The slope of the yield curve gives an idea of future interest rate changes and economic activity.
A yield curve is a way to measure bond investors’ feelings about risk, and can have a tremendous impact on the returns you receive on your investments.
There are three main shapes of yield curve shapes: normal (upward sloping curve), inverted (downward sloping curve), and flat.
Upward sloping (also known as normal yield curves) is where longer-term bonds have higher yields than short-term ones.
While normal curves point to economic expansion, downward sloping (inverted) curves point to economic recession.
A yield curve is used as a benchmark for other debt in the market, such as mortgage rates or bank lending rates, and it is used to predict changes in economic output and growth.
The most frequently reported yield curve compares the three-month, two-year, five-year, 10-year, and 30-year U.S. Treasury debt. The Treasury yield curve is often referred to as a proxy for investor sentiment on the direction of the economy.
Types of Yield Curves
Yield curves take on different shapes depending on the state of the individual bond market and the economy overall.
Normal Yield Curve
A normal yield curve slopes up and to the right as yields increase with maturity. This indicates that market conditions and the economy as a whole are healthy and functioning normally.
In short, yields are distributed this way because in an ideal world investors want to be compensated more for having their money tied up for the long term. That means issuers must provide a so-called liquidity premium that grants longer-term maturities higher yields.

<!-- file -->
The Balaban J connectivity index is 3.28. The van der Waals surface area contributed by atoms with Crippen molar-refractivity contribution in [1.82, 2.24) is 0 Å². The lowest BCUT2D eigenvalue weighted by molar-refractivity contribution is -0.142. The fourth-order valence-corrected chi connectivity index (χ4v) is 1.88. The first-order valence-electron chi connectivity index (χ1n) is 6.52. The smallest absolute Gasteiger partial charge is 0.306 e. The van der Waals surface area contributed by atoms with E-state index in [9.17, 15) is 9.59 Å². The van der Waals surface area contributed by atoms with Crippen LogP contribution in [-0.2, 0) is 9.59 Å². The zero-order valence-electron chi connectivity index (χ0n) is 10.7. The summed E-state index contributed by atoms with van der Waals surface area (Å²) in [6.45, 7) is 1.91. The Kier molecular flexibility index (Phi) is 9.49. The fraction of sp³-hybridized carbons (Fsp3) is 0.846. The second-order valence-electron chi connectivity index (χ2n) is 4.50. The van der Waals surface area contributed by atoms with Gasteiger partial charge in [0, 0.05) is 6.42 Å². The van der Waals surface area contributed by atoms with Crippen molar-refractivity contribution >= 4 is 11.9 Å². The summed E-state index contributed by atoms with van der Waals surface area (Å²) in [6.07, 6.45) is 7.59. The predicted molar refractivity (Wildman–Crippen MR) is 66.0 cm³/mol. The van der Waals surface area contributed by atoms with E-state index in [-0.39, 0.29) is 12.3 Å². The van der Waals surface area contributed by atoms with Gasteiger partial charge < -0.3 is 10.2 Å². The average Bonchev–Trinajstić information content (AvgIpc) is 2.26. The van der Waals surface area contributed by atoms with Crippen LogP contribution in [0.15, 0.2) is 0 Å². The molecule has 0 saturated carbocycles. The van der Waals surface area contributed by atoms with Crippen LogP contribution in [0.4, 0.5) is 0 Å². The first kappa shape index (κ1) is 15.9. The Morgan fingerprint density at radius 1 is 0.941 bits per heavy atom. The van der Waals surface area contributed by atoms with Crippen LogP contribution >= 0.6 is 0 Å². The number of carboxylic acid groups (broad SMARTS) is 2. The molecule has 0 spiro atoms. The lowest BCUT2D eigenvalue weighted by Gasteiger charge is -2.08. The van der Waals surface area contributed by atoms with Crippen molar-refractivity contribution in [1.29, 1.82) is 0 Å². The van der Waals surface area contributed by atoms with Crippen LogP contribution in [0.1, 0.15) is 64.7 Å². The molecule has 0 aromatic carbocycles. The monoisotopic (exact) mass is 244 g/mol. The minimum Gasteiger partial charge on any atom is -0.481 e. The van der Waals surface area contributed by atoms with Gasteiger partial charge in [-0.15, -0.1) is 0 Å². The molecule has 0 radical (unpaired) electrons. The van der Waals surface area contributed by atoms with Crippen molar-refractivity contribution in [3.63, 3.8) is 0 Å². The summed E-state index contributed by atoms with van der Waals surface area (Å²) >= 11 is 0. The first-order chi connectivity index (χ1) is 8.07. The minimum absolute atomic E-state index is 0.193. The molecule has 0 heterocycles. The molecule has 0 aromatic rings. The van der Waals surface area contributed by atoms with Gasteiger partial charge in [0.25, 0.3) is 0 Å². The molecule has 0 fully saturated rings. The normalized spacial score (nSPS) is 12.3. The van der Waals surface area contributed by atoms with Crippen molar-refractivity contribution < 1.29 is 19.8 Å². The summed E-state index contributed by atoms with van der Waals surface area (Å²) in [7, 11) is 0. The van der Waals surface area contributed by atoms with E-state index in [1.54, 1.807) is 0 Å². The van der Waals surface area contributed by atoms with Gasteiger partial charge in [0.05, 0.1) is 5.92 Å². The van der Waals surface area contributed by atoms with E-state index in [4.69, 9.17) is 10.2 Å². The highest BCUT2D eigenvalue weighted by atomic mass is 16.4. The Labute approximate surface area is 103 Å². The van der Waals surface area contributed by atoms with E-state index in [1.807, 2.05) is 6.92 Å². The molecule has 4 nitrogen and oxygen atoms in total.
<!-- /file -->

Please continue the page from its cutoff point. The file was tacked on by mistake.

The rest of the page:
Steep Yield Curve
A steep yield curve looks like a normal yield curve but with a steeper slope. Market conditions are similar for normal and steep yield curves. But a steeper curve suggests investors expect better market conditions to prevail over the longer term, which widens the difference between short-term and long-term yields.
Inverted Yield Curve
When the rates for shorter-term maturities are higher than those for longer-term maturities, that creates an inverted yield curve. This can indicate a recession or bear market, where the market may experience prolonged declines in bond prices and yields.
Flat Yield Curve
When yields for shorter-term and longer-term maturities are essentially the same, that creates a flat yield curve. Flat yield curves often have an elevated portion in the middle, wherein the mid-term maturities have a higher yield than either short- or long-term maturities. This is called the humped yield curve.
A flat or humped yield curve may be a precursor to an inverted yield curve, but that is not necessarily the case with every flattening of the yield curve.
What Is Yield Curve Risk?
Yield curve risk refers to the risk investors of fixed-income instruments (such as bonds) experience from an adverse shift in interest rates. Yield curve risk stems from the fact that bond prices and interest rates have an inverse relationship to one another.
For example, the price of bonds will decrease when market interest rates increase. Conversely, when interest rates (or yields) decrease, bond prices increase.
Treasury's yield curve rates
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What is a yield curve?
Understanding The Yield Curve
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